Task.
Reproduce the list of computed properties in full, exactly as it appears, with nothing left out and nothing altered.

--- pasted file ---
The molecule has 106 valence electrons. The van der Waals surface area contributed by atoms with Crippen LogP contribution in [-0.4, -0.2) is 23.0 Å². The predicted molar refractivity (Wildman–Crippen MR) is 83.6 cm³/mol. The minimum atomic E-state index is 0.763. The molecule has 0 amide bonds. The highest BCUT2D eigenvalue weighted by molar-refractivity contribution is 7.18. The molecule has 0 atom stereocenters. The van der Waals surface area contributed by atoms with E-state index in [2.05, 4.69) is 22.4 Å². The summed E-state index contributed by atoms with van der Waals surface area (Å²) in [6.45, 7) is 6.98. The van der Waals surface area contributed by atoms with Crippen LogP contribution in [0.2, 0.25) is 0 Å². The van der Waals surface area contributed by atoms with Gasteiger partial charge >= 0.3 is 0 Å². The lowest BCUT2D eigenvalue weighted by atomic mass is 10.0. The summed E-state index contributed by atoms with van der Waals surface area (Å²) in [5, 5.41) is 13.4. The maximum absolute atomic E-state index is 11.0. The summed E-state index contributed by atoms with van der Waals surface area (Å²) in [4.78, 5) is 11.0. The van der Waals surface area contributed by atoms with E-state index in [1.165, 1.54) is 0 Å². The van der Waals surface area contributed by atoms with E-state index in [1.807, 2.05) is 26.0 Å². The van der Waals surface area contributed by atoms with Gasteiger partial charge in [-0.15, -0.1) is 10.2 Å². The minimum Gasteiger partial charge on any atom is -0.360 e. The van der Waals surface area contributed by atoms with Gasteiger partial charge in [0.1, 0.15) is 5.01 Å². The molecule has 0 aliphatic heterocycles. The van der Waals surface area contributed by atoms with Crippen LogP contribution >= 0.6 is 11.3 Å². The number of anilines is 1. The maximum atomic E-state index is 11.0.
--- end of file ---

The molecule has 106 valence electrons. The van der Waals surface area contributed by atoms with Crippen LogP contribution in [-0.4, -0.2) is 23.0 Å². The predicted molar refractivity (Wildman–Crippen MR) is 83.6 cm³/mol. The minimum atomic E-state index is 0.763. The molecule has 0 amide bonds. The highest BCUT2D eigenvalue weighted by molar-refractivity contribution is 7.18. The molecule has 0 atom stereocenters. The van der Waals surface area contributed by atoms with E-state index in [2.05, 4.69) is 22.4 Å². The summed E-state index contributed by atoms with van der Waals surface area (Å²) in [6.45, 7) is 6.98. The van der Waals surface area contributed by atoms with Crippen LogP contribution in [0.2, 0.25) is 0 Å². The van der Waals surface area contributed by atoms with Gasteiger partial charge >= 0.3 is 0 Å². The lowest BCUT2D eigenvalue weighted by atomic mass is 10.0. The summed E-state index contributed by atoms with van der Waals surface area (Å²) in [5, 5.41) is 13.4. The maximum absolute atomic E-state index is 11.0. The summed E-state index contributed by atoms with van der Waals surface area (Å²) in [4.78, 5) is 11.0. The van der Waals surface area contributed by atoms with E-state index in [1.165, 1.54) is 0 Å². The van der Waals surface area contributed by atoms with E-state index in [1.807, 2.05) is 26.0 Å². The van der Waals surface area contributed by atoms with Gasteiger partial charge in [-0.15, -0.1) is 10.2 Å². The minimum Gasteiger partial charge on any atom is -0.360 e. The van der Waals surface area contributed by atoms with Gasteiger partial charge in [0.1, 0.15) is 5.01 Å². The molecule has 0 aliphatic heterocycles. The van der Waals surface area contributed by atoms with Crippen LogP contribution >= 0.6 is 11.3 Å². The number of anilines is 1. The maximum atomic E-state index is 11.0.